The Meaning of Vita Nuova

Livingston, A. A.

In a brief note under the heading The Meaning of Vita Nuova (Mod. Lang. Notes, 1909, pp. 227-8), Professor F. J. A. Davidson returns to the subjective methods of the elder Rossetti, which, while of little scientific value, are not without stimulating interest. He suggests that nova may mean “strange,” “mystic.” Mystic as a synonym for strange is unfortunate: for the critics who adopt the regenerative idea of “new” normally incline to "mystic” as the descriptive adjective for the new life led. The exactest interpreter of this point of view is Giuliani (for whom vita nova is vita d’amore, purely and simply), just as D. G. Rossetti is the vaguest and most “mystic.” It requires some aplomb to consider the theory of youthful “effectually disposed of” by Witte in 1852, after that idea has been defended at such length by Prudenziano (1856), by Cossio (1907), and by such a distinguished critic as Casini in repeated editions.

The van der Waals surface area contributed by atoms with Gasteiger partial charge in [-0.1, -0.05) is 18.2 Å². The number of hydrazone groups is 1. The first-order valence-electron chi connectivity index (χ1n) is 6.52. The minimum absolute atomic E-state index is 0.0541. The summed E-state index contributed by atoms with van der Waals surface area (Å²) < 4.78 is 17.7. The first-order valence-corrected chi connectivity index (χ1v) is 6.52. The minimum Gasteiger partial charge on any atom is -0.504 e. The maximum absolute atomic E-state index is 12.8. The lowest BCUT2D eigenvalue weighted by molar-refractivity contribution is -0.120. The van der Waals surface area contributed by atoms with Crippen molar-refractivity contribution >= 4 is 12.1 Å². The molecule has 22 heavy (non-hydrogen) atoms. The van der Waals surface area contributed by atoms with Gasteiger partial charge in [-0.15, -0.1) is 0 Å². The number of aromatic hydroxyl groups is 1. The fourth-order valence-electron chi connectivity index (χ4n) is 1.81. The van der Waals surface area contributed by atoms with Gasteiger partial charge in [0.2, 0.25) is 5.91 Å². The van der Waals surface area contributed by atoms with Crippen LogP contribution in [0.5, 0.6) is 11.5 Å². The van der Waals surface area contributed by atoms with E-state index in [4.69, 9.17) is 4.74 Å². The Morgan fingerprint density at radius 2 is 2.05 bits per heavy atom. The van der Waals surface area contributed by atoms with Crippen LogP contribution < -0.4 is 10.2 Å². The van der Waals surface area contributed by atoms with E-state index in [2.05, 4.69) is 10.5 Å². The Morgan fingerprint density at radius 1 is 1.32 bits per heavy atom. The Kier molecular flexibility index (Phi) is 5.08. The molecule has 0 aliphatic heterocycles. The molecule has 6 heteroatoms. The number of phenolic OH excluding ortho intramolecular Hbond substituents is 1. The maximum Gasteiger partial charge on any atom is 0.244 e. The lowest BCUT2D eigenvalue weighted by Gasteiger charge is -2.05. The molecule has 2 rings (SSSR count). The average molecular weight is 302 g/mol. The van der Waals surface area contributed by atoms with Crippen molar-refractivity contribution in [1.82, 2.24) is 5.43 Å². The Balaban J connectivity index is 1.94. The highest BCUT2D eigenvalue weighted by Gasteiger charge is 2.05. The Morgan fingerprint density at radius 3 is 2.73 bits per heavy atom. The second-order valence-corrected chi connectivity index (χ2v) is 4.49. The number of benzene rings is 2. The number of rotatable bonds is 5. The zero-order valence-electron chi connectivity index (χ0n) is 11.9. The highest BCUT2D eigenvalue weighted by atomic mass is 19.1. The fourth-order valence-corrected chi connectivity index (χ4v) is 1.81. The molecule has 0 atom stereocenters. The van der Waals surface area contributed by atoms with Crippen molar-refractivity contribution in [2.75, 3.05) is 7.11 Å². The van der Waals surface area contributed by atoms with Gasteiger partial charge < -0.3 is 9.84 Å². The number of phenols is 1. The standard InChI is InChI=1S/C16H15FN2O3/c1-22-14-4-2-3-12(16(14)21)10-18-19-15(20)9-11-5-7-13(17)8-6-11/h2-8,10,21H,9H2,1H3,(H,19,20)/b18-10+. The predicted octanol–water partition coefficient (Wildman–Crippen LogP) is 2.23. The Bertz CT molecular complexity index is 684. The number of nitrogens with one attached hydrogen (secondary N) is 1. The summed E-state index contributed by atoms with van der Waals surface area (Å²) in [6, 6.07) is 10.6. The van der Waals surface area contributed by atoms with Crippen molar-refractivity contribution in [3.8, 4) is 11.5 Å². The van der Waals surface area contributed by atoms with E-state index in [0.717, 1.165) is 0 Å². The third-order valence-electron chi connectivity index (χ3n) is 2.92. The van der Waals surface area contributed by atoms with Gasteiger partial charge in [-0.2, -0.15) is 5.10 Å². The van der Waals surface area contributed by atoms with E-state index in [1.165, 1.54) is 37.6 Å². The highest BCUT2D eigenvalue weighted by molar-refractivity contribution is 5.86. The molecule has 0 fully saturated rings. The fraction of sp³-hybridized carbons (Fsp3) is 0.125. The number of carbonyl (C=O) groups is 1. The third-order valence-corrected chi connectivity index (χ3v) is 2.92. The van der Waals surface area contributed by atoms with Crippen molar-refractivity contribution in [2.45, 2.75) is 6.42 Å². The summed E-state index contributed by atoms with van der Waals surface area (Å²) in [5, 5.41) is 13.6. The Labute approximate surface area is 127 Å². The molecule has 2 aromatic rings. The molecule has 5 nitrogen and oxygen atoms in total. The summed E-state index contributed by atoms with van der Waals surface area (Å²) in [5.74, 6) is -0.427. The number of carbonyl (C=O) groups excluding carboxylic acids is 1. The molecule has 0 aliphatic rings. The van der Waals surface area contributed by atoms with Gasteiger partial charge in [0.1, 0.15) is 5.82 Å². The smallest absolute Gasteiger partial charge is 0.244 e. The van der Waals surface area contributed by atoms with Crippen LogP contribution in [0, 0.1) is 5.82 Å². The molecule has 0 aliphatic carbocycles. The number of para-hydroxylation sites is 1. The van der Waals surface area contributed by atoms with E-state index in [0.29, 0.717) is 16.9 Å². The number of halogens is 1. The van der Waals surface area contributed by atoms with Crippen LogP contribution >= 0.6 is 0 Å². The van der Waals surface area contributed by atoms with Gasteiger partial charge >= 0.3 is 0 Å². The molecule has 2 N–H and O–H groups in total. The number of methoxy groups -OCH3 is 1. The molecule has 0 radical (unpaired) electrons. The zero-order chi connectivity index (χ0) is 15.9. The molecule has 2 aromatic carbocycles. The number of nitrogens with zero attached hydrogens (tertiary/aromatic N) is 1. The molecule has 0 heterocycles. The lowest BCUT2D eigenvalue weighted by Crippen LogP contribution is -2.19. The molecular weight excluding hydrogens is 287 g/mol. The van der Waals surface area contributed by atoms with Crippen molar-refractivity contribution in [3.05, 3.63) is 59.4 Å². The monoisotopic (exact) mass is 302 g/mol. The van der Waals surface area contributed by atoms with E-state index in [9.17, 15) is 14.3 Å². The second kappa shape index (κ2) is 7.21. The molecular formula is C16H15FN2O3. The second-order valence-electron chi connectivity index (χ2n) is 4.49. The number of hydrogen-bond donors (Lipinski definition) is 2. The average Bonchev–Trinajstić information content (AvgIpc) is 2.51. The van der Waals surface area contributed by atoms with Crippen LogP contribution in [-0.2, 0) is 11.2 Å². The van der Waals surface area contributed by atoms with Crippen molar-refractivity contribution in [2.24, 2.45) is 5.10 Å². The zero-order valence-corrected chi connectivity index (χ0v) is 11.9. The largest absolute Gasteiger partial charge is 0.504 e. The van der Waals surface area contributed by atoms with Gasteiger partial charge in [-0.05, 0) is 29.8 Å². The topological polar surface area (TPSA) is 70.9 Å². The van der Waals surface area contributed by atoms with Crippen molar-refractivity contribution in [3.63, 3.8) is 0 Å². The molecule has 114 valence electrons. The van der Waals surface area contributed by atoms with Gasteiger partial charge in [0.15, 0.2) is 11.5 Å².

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Romanic Review

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Academic Units
French and Romance Philology
Columbia University Press
Published Here
June 24, 2015


Source: / Bibliothèque nationale de France